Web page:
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American and US Airways to become the world's largest airline (+video)

Leaders of the deal between American Airlines and US Airways decided early on that they would only proceed as long as they had the backing of American employees. The two sides believe they would receive regulatory backing for a merger. The new company is to be called American Airlines and based out of Fort Worth, Texas. 

By Soyoung KimReuters / February 14, 2013


US Airways Group Inc has spent years looking for a merger partner only to be turned away and labeled the "ugly girl" amid a wave of U.S. airline industry consolidation.

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It finally saw an opportunity in the fall of 2011, when rumors swirled that American Airlines was in trouble.

Still, US Airways was caught off guard when American's parent AMR Corp filed for bankruptcy in November that year. US Airways executives had estimated that American had enough cash to sustain operations at least through May of 2012, according to people familiar with the situation.

Chief Executive Doug Parker quickly mobilized a team to devise a strategy to move on American, a much larger rival. Within about a month, Jim Millstein, a restructuring executive formerly with the U.S. Treasury, and Barclays were brought in as financial advisers, and Latham & Watkins LP was hired as legal counsel .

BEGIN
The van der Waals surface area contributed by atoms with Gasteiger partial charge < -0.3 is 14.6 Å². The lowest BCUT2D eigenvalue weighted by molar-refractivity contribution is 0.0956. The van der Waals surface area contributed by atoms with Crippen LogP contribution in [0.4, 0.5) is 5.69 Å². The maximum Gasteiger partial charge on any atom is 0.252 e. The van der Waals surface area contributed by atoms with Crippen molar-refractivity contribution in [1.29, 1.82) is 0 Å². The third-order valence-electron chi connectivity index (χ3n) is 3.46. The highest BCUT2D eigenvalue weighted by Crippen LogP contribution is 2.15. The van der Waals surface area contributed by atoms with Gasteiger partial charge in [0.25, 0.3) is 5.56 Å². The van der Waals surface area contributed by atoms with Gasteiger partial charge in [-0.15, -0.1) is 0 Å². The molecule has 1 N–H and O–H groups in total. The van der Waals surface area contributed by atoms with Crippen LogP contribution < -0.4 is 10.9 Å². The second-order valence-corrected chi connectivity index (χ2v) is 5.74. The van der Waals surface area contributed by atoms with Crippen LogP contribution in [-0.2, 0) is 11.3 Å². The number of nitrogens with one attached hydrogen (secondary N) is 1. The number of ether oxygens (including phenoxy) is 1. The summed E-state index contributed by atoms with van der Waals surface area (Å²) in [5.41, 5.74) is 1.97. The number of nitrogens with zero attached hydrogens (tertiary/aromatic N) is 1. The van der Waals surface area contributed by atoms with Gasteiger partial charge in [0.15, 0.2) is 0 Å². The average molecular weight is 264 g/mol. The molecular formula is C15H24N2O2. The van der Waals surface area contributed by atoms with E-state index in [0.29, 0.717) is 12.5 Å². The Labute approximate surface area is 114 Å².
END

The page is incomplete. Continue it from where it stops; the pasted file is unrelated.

Parker wanted to act fast because he felt that American would try to exit bankruptcy quickly, the sources said. But after US Airways' hostile bid for Delta Air Lines had failed in early 2007, the last thing Parker wanted was to appear overly aggressive.

In the face of AMR CEO Tom Horton's initial resistance, the US Airways team spent several months wooing American's creditors and labor unions, hoping to persuade them to put pressure on management to come to the table.

In April last year, American's three largest unions voiced support for a US Airways takeover. And in May, AMR's official unsecured creditors committee convinced Horton to explore a merger as an alternative to an independent restructuring plan.

Parker "recognized who effectively would be the arbiters of this deal and he put together a campaign to bring them over to his side," said Robert Mann, an airline consultant in Port Washington, New York.

A person familiar with the discussions said Parker and US Airways President Scott Kirby decided early in the process that they would only proceed if they had the support of American employees. "That was a lesson learned from Delta. If we don't have them, it won't happen. And they led the way," the person said.

On Wednesday, the boards of AMR and US Airways approved the $11 billion merger, and an announcement is expected early on Thursday. 

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